JACKSONVILLE, Fla — A Jacksonville teen is recovering after he says he was sucker-punched by another boy in a classroom at Lake Shore Middle School on Monday.

“I didn’t know he was going to hit me, but then he did,” 13-year-old Evan Miller told First Coast News at his home on Wednesday. Evan said he doesn’t know the other boy’s name and the attack was unprovoked.

“My son tells me this boy had harassed my son and two other girls on Friday,” Evan’s mother Lawanda said.

Evan, who is on the autistic spectrum, wanted to avoid a continuation of that harassment on Monday and went to a separate room designated for students with special needs.

“He was in a sensory room,” Lawanda asserted, “and that boy is not special needs, he had no business being in there.”

Evan explained that his attacker wasn’t ridiculing him for his autism but relentlessly taunted him for about 30 minutes before the physical altercation.

“The same thing over and over again, saying that he’d hit me,” Evan recalled.

After the attack, Lawanda says she talked with the principal after Evan called her.

“She kind of acted nonchalant at first, which really made me mad,” Lawanda said, adding that the principal’s account was “that [Evan] pushed a kid and the kid hit him.”

Evan said that’s inaccurate.

“The dude came to the sensory room, so he had opened the door,” the seventh grader explained. “And I said he wasn’t allowed to be in there, and he started messing with me.

“I was trying to push the door, so I wasn’t necessarily pushing him, I was pushing the door, but it was into him, to get him out,” he countered.

Eventually the other boy punched Evan, whose hands were at his sides, in the face. The attack knocked Evan down backward and was captured on a phone camera by another student.

“He has a contusion and he has a blood blister under his lip right here,” Lawanda said of Evan, pointing to her upper lip. “My son’s nose was swollen so bad … [The other] kid is bigger than [Evan]. From what I understand he’s, like, two years older than him.”

The attack and all that preceded it, they say, happened under the watch of a substitute teacher.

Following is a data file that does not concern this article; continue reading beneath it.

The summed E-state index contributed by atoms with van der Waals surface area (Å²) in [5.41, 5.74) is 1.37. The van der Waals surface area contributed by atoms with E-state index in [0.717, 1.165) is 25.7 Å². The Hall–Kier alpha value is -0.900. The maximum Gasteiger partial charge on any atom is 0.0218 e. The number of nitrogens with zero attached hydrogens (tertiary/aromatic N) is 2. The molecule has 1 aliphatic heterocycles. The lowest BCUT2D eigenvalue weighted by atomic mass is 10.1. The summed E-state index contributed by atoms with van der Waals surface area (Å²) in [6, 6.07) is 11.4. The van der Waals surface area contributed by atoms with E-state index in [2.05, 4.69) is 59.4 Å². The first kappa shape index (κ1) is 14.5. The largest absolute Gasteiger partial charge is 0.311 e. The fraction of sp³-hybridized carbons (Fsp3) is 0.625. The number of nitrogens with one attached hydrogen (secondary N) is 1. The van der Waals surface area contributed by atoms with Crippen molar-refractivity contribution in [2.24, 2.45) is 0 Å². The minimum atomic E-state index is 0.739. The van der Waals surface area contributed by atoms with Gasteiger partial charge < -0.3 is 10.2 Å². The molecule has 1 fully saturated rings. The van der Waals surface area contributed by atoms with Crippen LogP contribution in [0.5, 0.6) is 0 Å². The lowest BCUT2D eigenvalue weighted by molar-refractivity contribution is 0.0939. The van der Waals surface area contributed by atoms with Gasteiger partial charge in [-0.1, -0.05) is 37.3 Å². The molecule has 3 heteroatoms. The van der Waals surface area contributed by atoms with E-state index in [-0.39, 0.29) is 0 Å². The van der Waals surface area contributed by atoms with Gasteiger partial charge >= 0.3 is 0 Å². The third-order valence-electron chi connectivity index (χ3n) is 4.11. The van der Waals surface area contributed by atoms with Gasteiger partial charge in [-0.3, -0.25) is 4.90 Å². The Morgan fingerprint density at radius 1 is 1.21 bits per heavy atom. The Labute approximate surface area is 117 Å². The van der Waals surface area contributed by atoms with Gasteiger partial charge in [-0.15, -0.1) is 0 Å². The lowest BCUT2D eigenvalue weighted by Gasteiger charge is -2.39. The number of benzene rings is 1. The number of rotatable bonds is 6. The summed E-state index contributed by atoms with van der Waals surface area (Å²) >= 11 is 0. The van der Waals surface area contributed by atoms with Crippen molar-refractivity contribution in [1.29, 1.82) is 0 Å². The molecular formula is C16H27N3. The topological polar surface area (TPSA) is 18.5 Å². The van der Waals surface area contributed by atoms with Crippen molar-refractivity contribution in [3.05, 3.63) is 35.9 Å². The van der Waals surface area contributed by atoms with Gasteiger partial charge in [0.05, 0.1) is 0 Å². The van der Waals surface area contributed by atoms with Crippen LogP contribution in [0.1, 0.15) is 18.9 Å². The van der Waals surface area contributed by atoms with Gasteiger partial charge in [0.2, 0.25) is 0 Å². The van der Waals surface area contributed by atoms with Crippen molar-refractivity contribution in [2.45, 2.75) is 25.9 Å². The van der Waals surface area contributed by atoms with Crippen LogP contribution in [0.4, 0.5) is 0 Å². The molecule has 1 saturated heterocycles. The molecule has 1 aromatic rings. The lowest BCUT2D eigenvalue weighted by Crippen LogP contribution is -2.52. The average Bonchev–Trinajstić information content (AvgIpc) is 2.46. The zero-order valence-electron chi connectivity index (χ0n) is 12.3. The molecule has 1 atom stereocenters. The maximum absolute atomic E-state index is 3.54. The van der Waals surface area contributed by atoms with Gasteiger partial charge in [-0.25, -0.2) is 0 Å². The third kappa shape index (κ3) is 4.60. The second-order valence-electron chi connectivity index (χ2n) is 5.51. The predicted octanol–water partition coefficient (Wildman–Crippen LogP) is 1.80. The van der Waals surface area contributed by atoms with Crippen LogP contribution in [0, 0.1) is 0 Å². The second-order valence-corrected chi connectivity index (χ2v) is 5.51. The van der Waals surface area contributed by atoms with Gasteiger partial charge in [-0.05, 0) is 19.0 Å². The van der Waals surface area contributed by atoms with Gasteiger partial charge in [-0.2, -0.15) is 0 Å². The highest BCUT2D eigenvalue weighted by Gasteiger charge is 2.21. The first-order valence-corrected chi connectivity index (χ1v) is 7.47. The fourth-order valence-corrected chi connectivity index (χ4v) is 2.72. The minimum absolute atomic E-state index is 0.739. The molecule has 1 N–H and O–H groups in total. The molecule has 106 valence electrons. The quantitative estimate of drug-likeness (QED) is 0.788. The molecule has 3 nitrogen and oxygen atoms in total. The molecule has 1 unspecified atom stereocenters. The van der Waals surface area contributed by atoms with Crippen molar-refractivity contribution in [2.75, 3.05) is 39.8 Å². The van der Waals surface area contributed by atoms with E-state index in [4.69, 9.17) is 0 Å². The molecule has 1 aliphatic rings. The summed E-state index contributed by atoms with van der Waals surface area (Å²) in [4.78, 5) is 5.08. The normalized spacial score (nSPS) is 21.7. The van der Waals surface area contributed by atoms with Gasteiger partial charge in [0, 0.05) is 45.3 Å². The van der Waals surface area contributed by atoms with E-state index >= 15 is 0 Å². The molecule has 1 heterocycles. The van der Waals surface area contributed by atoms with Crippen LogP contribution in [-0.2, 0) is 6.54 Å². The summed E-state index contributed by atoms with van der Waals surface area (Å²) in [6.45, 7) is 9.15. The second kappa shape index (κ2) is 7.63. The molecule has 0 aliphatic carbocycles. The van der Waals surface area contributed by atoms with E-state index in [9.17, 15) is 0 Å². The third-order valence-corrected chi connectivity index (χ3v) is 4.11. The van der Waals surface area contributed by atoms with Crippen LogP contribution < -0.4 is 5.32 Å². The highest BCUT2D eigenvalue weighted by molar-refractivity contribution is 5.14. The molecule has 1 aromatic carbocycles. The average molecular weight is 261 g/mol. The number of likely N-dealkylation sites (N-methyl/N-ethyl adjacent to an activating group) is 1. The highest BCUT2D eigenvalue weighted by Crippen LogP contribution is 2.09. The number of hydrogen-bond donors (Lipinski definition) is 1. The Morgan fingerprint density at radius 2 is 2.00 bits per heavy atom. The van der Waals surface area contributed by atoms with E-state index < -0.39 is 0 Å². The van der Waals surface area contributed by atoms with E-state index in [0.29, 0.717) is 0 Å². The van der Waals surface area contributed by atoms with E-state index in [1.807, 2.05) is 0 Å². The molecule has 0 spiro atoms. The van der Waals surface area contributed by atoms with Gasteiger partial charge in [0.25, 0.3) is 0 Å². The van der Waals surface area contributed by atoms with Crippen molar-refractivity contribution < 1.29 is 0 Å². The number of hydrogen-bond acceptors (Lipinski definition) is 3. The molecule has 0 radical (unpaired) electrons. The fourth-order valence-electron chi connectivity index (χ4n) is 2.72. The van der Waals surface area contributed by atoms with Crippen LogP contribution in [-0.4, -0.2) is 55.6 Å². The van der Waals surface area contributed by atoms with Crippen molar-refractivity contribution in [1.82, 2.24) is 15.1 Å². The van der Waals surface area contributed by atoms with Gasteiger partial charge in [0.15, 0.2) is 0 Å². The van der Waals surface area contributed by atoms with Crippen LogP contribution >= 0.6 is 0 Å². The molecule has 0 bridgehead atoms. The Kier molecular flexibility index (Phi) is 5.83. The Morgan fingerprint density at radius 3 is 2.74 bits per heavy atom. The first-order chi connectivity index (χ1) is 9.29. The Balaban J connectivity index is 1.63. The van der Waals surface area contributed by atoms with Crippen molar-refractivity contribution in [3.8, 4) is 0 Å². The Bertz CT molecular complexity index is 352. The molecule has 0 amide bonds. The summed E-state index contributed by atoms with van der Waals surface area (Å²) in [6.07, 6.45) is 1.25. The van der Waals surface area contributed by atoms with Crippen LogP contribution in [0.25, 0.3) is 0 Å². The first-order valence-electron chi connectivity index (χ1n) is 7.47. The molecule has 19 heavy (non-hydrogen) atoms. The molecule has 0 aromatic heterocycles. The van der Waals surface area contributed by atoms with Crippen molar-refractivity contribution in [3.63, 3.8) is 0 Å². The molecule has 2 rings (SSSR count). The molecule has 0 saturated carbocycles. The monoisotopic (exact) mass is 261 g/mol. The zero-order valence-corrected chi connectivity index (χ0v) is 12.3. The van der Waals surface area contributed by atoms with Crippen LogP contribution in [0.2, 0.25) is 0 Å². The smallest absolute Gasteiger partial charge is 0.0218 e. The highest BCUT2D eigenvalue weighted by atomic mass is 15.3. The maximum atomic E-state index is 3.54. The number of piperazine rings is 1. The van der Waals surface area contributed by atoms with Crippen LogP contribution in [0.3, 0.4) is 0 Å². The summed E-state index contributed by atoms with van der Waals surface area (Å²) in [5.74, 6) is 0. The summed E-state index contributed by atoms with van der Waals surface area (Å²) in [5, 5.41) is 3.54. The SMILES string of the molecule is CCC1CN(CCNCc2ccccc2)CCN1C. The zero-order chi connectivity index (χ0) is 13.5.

“I feel she’d probably make them leave me alone,” Evan said of his usual teacher.

“I understand he was a substitute, but you’re working with children. No one stepped in until after my son was hit,” said Lawanda. “My son had to go to the hospital, he’s had to miss school. You know, including the emotional damage.”

Evan himself said he’s not in much pain and that he plans to get back to school next Tuesday, April 23rd. But he said he suffers social anxiety and worries as he looks ahead to returning.

“Along with it spreading, there’s going to be a couple people twisting truth and twisting fact,” he lamented.

Lawanda Miller said she’s been told the other boy has been suspended and will be charged with battery. She’s also considering a lawsuit.

“When in society did people stop teaching their children, for one, you don’t bully people,” she said rhetorically. “You’re supposed to treat people the way you want to be treated.”

As for resolution regarding the other boy, both Mom and son were on a similar page.

“I don’t think anything seriously [severe] should happen. What he did was wrong, definitely,” Evan said.

“I wouldn’t ever want to rob a child of their education,” Lawanda said. “I do think that [the other boy] should have to leave the school.”

Duval County Public Schools sent First Coast News the following statement in response:

“Violence on our campuses is simply unacceptable and will be dealt with accordingly through school discipline and law enforcement action if appropriate.

“In addition to possible disciplinary and criminal action, school leaders also work with parents and students involved in a potential conflict or safety concern to develop a safety plan. Interventions can range from separate classes to no contact contracts and staggered dismissals.”